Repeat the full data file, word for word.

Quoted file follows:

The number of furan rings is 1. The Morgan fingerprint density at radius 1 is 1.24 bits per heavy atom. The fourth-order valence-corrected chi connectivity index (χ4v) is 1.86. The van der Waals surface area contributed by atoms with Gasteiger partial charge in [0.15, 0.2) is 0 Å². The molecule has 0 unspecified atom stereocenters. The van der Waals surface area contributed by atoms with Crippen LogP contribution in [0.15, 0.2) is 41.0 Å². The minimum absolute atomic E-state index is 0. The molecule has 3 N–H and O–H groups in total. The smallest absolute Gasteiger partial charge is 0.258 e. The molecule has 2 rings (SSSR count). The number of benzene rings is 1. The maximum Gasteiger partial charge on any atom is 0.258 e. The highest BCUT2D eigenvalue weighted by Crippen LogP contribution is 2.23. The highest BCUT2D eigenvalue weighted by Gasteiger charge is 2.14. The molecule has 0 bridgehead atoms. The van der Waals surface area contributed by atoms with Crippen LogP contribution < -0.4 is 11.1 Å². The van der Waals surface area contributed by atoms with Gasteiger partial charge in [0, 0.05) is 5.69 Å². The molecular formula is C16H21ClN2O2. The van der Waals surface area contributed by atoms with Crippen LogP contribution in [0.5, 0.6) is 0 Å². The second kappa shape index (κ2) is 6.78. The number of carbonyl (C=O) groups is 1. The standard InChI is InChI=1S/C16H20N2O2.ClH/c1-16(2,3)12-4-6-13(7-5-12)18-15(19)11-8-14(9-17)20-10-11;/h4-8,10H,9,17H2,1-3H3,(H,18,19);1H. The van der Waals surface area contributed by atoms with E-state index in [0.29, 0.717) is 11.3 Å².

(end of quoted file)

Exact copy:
The number of furan rings is 1. The Morgan fingerprint density at radius 1 is 1.24 bits per heavy atom. The fourth-order valence-corrected chi connectivity index (χ4v) is 1.86. The van der Waals surface area contributed by atoms with Gasteiger partial charge in [0.15, 0.2) is 0 Å². The molecule has 0 unspecified atom stereocenters. The van der Waals surface area contributed by atoms with Crippen LogP contribution in [0.15, 0.2) is 41.0 Å². The minimum absolute atomic E-state index is 0. The molecule has 3 N–H and O–H groups in total. The smallest absolute Gasteiger partial charge is 0.258 e. The molecule has 2 rings (SSSR count). The number of benzene rings is 1. The maximum Gasteiger partial charge on any atom is 0.258 e. The highest BCUT2D eigenvalue weighted by Crippen LogP contribution is 2.23. The highest BCUT2D eigenvalue weighted by Gasteiger charge is 2.14. The molecule has 0 bridgehead atoms. The van der Waals surface area contributed by atoms with Crippen LogP contribution < -0.4 is 11.1 Å². The van der Waals surface area contributed by atoms with Gasteiger partial charge in [0, 0.05) is 5.69 Å². The molecular formula is C16H21ClN2O2. The van der Waals surface area contributed by atoms with Crippen LogP contribution in [0.5, 0.6) is 0 Å². The second kappa shape index (κ2) is 6.78. The number of carbonyl (C=O) groups is 1. The standard InChI is InChI=1S/C16H20N2O2.ClH/c1-16(2,3)12-4-6-13(7-5-12)18-15(19)11-8-14(9-17)20-10-11;/h4-8,10H,9,17H2,1-3H3,(H,18,19);1H. The van der Waals surface area contributed by atoms with E-state index in [0.29, 0.717) is 11.3 Å².